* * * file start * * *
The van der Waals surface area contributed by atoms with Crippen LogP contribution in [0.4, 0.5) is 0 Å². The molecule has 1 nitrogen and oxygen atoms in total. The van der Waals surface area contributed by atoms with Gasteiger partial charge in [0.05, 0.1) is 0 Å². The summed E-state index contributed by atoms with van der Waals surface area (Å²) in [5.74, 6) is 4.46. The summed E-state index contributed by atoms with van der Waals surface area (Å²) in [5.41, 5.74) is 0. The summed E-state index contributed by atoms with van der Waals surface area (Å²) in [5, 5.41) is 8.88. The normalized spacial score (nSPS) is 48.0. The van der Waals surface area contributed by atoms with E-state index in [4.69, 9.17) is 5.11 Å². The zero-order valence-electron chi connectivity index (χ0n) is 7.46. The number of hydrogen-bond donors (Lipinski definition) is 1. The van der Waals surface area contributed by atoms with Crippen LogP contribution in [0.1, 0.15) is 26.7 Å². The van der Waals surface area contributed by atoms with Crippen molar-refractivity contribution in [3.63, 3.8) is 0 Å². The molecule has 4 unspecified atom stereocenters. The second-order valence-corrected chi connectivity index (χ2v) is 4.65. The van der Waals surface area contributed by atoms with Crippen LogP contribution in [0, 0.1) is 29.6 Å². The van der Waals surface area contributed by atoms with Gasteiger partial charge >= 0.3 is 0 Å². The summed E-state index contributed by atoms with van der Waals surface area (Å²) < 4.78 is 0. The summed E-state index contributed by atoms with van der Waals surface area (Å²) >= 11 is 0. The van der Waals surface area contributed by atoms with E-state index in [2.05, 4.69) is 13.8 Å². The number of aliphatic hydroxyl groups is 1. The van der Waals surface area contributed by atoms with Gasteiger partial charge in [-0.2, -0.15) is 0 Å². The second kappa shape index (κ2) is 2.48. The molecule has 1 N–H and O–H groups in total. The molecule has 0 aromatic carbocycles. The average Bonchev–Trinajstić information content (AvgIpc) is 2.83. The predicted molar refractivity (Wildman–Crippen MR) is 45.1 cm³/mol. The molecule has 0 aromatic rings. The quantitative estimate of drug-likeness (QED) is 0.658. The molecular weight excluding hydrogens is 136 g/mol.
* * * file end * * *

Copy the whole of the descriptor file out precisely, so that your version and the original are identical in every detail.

The van der Waals surface area contributed by atoms with Crippen LogP contribution in [0.4, 0.5) is 0 Å². The molecule has 1 nitrogen and oxygen atoms in total. The van der Waals surface area contributed by atoms with Gasteiger partial charge in [0.05, 0.1) is 0 Å². The summed E-state index contributed by atoms with van der Waals surface area (Å²) in [5.74, 6) is 4.46. The summed E-state index contributed by atoms with van der Waals surface area (Å²) in [5.41, 5.74) is 0. The summed E-state index contributed by atoms with van der Waals surface area (Å²) in [5, 5.41) is 8.88. The normalized spacial score (nSPS) is 48.0. The van der Waals surface area contributed by atoms with E-state index in [4.69, 9.17) is 5.11 Å². The zero-order valence-electron chi connectivity index (χ0n) is 7.46. The number of hydrogen-bond donors (Lipinski definition) is 1. The van der Waals surface area contributed by atoms with Crippen LogP contribution in [0.1, 0.15) is 26.7 Å². The van der Waals surface area contributed by atoms with Crippen molar-refractivity contribution in [3.63, 3.8) is 0 Å². The molecule has 4 unspecified atom stereocenters. The second-order valence-corrected chi connectivity index (χ2v) is 4.65. The van der Waals surface area contributed by atoms with Crippen LogP contribution in [0, 0.1) is 29.6 Å². The van der Waals surface area contributed by atoms with Gasteiger partial charge >= 0.3 is 0 Å². The summed E-state index contributed by atoms with van der Waals surface area (Å²) < 4.78 is 0. The summed E-state index contributed by atoms with van der Waals surface area (Å²) >= 11 is 0. The van der Waals surface area contributed by atoms with E-state index in [2.05, 4.69) is 13.8 Å². The number of aliphatic hydroxyl groups is 1. The van der Waals surface area contributed by atoms with Gasteiger partial charge in [-0.2, -0.15) is 0 Å². The second kappa shape index (κ2) is 2.48. The molecule has 1 N–H and O–H groups in total. The molecule has 0 aromatic carbocycles. The average Bonchev–Trinajstić information content (AvgIpc) is 2.83. The predicted molar refractivity (Wildman–Crippen MR) is 45.1 cm³/mol. The molecule has 0 aromatic rings. The quantitative estimate of drug-likeness (QED) is 0.658. The molecular weight excluding hydrogens is 136 g/mol.